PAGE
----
For the past ten years, hot growth stocks have been the better bet, providing average returns during the period of 15.35%, as compared to 7.61% for value investing portfolios. But now there are a multitude of experts proclaiming that value stocks will be en vogue in 2021 – and indeed, many already started to rally in 2020’s late innings.
Cyclical stocks considered too risky just a few months ago are suddenly flashing on investors’ radar.
Bank of America, for instance, sees the U.S. stock market in the early stages of a value cycle that will pick up steam in 2021. “The relative discount for value stocks remains nearly two standard deviations below average, “ BofA analysts say.
In this article we highlight three stocks that seem timely in a post-pandemic world, which for the practical purposes should materialize in the second half of 2021.
Sirius XM (SIRI) is the primary asset of 74% ownership by Liberty Sirius XM (LSXMK). These investments are controlled by legendary media investor John Malone. Investors who have followed Malone in and out of media stocks over the past 25 years can attest to the solid returns.
Liberty Sirius XM’s ownership in SIRI has risen steadily in recent years. When it crosses 80%, which at the current rate might be in early 2022, Malone may provide investors with a profitable exit, a pattern he has followed in the past.
SIRI has recovered a bit as auto sales have returned to pre-pandemic levels, and 78% of new car sales are enabled to receive Sirius XM. Additionally, the percentage of used cars sold with Sirius XM subscriptions continues to rise, and currently represent 50%.
LSXMK also trades at a 17% discount to the value of its holdings in Sirius XM. If these discounts were eliminated, perhaps in two years, we could see a stock, which closed at $42.32, worth $63. If past is prologue, it should be worth waiting for.
Of 13 analyst ratings, 10 rate the stock a Strong Buy, along with one Buy, one Hold and one Strong Sell rating, giving SIRI stock a consensus rating of Strong Buy.
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NortonLifeLock (NLOK) provides cyber security solutions to 50 million customers across the U.S. The company’s subscription software protects Internet devices from viruses, malware, spyware and ransomeware. Its premium subscription product, LifeLock, adds protection from cyberthreats and identity threats. It also helps customers resolve ID theft issues and seek reimbursement for stolen funds.
NortonLifeLock is expanding internationally in 2021 via the $360 million acquisition of Avira, a provider of cybersecurity solutions in Europe and emerging markets. This acquisition adds 30 million active devices and 1.5 million paying customers to NortonLifeLock’s customer base and is expected to add “3 points of revenue growth.” The company projects the deal will be financially accretive in the first year and support 50% operating margins once deal synergies are realized.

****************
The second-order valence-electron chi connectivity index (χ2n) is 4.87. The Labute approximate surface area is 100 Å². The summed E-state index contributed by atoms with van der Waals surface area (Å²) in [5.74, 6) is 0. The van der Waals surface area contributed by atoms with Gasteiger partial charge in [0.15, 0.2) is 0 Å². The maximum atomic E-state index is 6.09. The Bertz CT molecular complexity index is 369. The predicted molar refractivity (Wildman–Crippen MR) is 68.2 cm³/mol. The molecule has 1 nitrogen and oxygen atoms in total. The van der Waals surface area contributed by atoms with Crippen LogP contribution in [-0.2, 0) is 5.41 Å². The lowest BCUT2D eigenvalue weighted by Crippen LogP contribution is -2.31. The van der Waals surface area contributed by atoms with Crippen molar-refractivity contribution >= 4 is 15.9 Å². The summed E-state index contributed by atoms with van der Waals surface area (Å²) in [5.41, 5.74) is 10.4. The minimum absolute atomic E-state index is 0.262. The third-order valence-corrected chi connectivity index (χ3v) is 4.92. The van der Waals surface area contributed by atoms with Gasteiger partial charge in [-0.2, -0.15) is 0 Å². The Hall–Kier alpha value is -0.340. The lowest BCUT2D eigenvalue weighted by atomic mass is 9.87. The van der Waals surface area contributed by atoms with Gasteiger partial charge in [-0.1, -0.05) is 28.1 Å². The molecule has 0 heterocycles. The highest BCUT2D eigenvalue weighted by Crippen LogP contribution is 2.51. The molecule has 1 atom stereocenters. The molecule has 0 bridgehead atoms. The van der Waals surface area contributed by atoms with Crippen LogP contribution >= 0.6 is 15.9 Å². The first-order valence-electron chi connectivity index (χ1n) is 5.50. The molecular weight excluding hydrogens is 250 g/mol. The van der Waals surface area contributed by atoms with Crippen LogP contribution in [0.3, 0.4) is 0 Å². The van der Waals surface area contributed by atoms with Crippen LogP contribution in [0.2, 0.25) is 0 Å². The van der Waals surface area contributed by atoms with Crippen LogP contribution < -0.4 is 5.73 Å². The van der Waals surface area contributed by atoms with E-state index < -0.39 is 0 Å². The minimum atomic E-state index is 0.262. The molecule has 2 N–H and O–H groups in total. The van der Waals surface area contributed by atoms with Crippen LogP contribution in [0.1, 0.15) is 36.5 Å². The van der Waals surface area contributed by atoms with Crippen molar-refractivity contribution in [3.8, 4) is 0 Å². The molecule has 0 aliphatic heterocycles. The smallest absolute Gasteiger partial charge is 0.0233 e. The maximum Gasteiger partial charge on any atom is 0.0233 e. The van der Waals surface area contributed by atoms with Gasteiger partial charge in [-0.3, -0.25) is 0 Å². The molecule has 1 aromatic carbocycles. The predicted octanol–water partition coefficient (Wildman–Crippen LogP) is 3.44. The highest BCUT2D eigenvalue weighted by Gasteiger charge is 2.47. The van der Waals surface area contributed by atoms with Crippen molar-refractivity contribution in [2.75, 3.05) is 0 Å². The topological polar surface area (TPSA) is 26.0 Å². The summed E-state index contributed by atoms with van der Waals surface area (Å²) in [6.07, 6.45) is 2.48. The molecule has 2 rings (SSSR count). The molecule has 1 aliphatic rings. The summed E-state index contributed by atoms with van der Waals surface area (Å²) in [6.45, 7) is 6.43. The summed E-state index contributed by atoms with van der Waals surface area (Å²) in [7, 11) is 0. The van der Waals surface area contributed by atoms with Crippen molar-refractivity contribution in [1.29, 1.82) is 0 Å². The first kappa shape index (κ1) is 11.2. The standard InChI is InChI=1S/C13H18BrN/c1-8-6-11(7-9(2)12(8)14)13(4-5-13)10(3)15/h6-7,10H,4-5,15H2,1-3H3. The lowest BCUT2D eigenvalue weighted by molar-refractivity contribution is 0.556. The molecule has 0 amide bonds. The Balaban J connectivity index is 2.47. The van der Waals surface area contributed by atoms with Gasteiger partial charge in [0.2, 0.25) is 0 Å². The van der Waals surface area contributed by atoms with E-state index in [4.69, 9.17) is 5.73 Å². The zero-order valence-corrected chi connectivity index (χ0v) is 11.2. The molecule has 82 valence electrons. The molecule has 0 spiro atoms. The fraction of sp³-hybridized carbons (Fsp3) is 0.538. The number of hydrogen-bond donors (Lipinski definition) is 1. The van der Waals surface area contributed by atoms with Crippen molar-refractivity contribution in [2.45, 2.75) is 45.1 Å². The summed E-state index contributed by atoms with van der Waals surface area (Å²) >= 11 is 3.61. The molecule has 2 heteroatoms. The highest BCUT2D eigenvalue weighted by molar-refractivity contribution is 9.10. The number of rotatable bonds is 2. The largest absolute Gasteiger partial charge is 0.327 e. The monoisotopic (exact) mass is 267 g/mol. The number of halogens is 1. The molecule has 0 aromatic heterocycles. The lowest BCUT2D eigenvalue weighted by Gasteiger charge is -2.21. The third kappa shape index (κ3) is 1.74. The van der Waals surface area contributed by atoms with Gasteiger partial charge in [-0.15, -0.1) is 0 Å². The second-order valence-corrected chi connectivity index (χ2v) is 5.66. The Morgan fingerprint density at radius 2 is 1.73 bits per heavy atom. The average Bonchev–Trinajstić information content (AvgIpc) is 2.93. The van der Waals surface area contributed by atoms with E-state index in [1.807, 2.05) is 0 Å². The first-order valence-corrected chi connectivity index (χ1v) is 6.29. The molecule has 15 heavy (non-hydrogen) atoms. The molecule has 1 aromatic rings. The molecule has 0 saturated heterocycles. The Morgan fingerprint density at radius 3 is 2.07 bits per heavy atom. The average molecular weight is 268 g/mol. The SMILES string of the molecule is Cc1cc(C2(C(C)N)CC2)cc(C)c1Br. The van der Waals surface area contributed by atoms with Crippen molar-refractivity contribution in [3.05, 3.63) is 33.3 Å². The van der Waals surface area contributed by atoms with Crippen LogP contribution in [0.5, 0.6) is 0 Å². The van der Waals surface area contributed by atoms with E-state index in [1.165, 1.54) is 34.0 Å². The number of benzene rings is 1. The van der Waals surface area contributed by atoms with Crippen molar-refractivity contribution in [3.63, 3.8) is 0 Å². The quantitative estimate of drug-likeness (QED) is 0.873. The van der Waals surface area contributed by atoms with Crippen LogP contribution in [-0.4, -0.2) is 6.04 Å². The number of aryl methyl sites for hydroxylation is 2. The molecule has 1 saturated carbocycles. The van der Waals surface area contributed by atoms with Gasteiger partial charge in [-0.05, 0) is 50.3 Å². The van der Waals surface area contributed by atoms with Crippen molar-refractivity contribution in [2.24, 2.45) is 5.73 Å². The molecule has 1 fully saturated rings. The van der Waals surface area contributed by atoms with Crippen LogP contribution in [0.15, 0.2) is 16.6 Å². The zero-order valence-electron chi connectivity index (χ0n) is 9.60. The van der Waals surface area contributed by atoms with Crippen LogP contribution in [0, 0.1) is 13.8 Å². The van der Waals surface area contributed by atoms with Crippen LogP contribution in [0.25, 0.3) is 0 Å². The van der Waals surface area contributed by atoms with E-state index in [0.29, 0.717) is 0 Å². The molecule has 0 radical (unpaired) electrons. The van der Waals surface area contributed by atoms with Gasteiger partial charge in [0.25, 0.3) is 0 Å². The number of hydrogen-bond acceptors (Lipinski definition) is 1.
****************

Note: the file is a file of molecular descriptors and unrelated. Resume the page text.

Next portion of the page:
NortonLifeLock, under a new management team, delivered a greatly improved financial performance during the first half of fiscal 2021, which ends in April. Billings improved 7% during the September quarter, operating margins gained 200 basis points and EPS grew 100%. Growth came from a new product for PC gamers, all-in-one family plans and online privacy monitoring services.
The sale of its enterprise business last year trimmed $1 billion from NortonLifeLock’s costs and shedding underutilized assets generated $875 million of proceeds from the sale.
The 2.4% dividend yield doesn’t sound like much, but it’s considerably higher than the 1.6% you’re getting from the S&P 500. Moreover, NortonLifeLock rewarded investors with a 67% dividend hike last year and a $12-per-share special distribution last January.
It’s also one of the best value stocks in the tech sector, trading at a forward P/E of 16, that’s roughly half of its IT peers. That’s also a 25% discount to the stock’s own historic forward-looking multiple.
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LyondellBasell (LYB) had a brutal 2020, never sniffing a positive return from day one. It’s primarily in the business of selling plastics and petrochemicals, but it also has a large refinery business that makes gasoline, diesel fuel and jet fuel.
In a normal world, this would have been considered a diversified model. But in 2020, investors spent most of this year scared to death of anything resembling energy.
Chemicals companies are cyclical in nature, as are refineries. They tend to do well when the economy is humming. So, it’s not surprising that LyondellBasell got beaten up in March. But what is surprising is the sheer magnitude of the fall. Before the dust settled, the stock had fallen by about two thirds from its 52-week highs.
The shares bottomed out in late March and by early December had clawed back most of their losses for the year.
But here’s the thing. LYB shares were cheap before the March selloff, and they remain cheap today. The stock trades 1.1 times sales and 13 times expected 2021 earnings. To put that into perspective, the S&P trades at an almost shocking 2.7 times sales and 22 times expected 2021 earnings.
As we finish up 2020, value stocks appear to be assuming leadership from growth stocks. We’ll see if this is a blip or if it represents a sustained shift in sentiment. But regardless, LYB is a cheap stock showing strong momentum, and that puts it on strong footing to one of 2021’s top value stocks.
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